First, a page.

A pregnant mum who lost her baby after being diagnosed with bowel cancer said she wants to break down the stigma surrounding the disease.
Lauren Fresa, who is undergoing chemotherapy at the Clatterbridge Cancer Centre in Wirral, has urged others to discuss their symptoms despite the risk of embarrassment.
Lauren, from Buckley in North Wales, was 33 when she was diagnosed with bowel cancer, reports the Daily Post.
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Lauren was hospitalised in February 2021 with vomiting and severe pain, where doctors discovered a blockage in her bowel and performed emergency surgery to fit a colostomy bag.
Tragically, after undergoing the life-saving surgery, Lauren lost her baby, a boy, four months into her pregnancy.
She said: “The surgeon said I was about twenty four hours away from my bowel completely rupturing and it would’ve killed me.
“Unfortunately we lost the baby and were told it was cancer all within that twenty four hours.”
Following the emergency surgery, it was discovered that Lauren had a tumour in her rectum and the cancer had also spread to her liver.
Now undergoing her second round of chemotherapy at the Clatterbridge Cancer Centre, Lauren is determined to raise awareness of the disease.
She said: “The thought of this happening to someone else, that makes me feel sick because it was just so traumatising.
“I started the Instagram page to tell my story, to help people to understand that they can be the biggest advocate for their own health because at the end of the day, you know your own body.
“I knew something wasn’t right and if I was in that position again I would’ve been more forceful to get some investigation done sooner.
“It has been an awful ten months, literally horrendous, and the thought of another family having to go through it just makes me really sad so anything I can do to help anybody would just make me feel a bit better.”
Determined to break down the stigma surrounding bowel cancer’s symptoms, Lauren chooses to talk openly about her experience on her Instagram page.
She said: “I understand people are frightened to talk about it because it is talking about poo, and your bottom, and all that sort of stuff but everybody poos, everybody trumps, everybody’s got a bum hole.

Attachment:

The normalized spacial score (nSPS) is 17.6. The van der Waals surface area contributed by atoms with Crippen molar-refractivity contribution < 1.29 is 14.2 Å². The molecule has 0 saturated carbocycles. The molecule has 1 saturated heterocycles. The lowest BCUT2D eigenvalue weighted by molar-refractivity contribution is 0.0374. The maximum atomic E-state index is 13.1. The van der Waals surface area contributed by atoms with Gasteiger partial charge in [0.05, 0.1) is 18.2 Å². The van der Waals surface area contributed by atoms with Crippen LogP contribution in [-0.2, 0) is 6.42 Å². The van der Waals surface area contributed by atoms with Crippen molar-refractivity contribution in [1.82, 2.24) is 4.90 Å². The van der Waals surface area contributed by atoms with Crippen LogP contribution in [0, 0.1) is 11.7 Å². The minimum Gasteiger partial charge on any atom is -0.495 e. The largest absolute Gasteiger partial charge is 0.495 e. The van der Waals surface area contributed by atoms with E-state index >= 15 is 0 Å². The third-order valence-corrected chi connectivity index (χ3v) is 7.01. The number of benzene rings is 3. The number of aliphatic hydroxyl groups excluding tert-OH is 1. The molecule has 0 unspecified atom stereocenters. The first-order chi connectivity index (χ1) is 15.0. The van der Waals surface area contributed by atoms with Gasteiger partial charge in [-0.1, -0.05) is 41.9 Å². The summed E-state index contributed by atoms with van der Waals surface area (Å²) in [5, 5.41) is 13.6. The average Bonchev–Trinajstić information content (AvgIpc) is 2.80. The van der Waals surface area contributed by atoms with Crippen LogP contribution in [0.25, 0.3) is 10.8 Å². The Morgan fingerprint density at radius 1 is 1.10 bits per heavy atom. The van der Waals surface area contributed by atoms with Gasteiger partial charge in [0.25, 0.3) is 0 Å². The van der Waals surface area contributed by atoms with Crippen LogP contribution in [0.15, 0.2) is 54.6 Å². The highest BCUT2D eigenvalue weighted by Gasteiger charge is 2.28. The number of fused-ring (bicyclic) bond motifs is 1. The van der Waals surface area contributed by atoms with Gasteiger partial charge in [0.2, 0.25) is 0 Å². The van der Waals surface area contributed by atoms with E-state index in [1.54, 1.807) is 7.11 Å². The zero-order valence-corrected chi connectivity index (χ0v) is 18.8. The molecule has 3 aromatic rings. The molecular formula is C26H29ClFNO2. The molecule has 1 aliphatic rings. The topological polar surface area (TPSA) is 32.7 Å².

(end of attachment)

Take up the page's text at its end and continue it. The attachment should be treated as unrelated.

“Yes it’s embarrassing, but it’s not as awful as going through this.
“Hopefully by raising awareness it will make people more comfortable in talking about it with their GP if they’re worried.
“Internal exams and colonoscopies can be quite scary and traumatic but it’s important that we normalise it.
“If I can talk about it and one more person gets checked out then it’s all worth it.”
Lauren explained that many of the warning signs of bowel cancer are also common symptoms of many less serious conditions.
She said: “Some of the symptoms like fatigue and a change in bowel movement can be similar to some of the symptoms you get in pregnancy so it can get blamed on the pregnancy, but in our case it wasn’t anything to do with that.
“For me it was such a small symptom to begin with and it could’ve been a million other things.
“I almost wish I had more of the symptoms of bowel cancer, because I only really had one, which was this unexplained change of bowel habit.
“I want people to have the confidence to go to the GP if they know something isn’t right, and if the worst that happens is that you’ve wasted the doctor’s time, then that’s a result in my book.
“I know doctors are stretched and they’ve got a lot to deal with, but if the results all came back fine then I’m sure the doctors would be happy with that.
“So if anybody can get the message from my page that you just have to push, even if you feel like you’re wasting their time, it’s not a waste of time if it’s nothing to worry about.
“You get a lot of people who ignore symptoms or are too frightened to go to the GP, or too embarrassed to talk about it but I wasn’t and I kept going.”
Bowel cancer symptoms
According to NHS guidance, bowel cancer is one of the most common types of cancer diagnosed in the UK. Most people diagnosed with it are over the age of 60.
The 3 main symptoms of bowel cancer are:
- persistent blood in your poo – that happens for no obvious reason or is associated with a change in bowel habit
- a persistent change in your bowel habit – which is usually having to poo more and your poo may also become more runny
- persistent lower abdominal (tummy) pain, bloating or discomfort – that’s always caused by eating and may be associated with loss of appetite or significant unintentional weight loss
Most people with these symptoms do not have bowel cancer.
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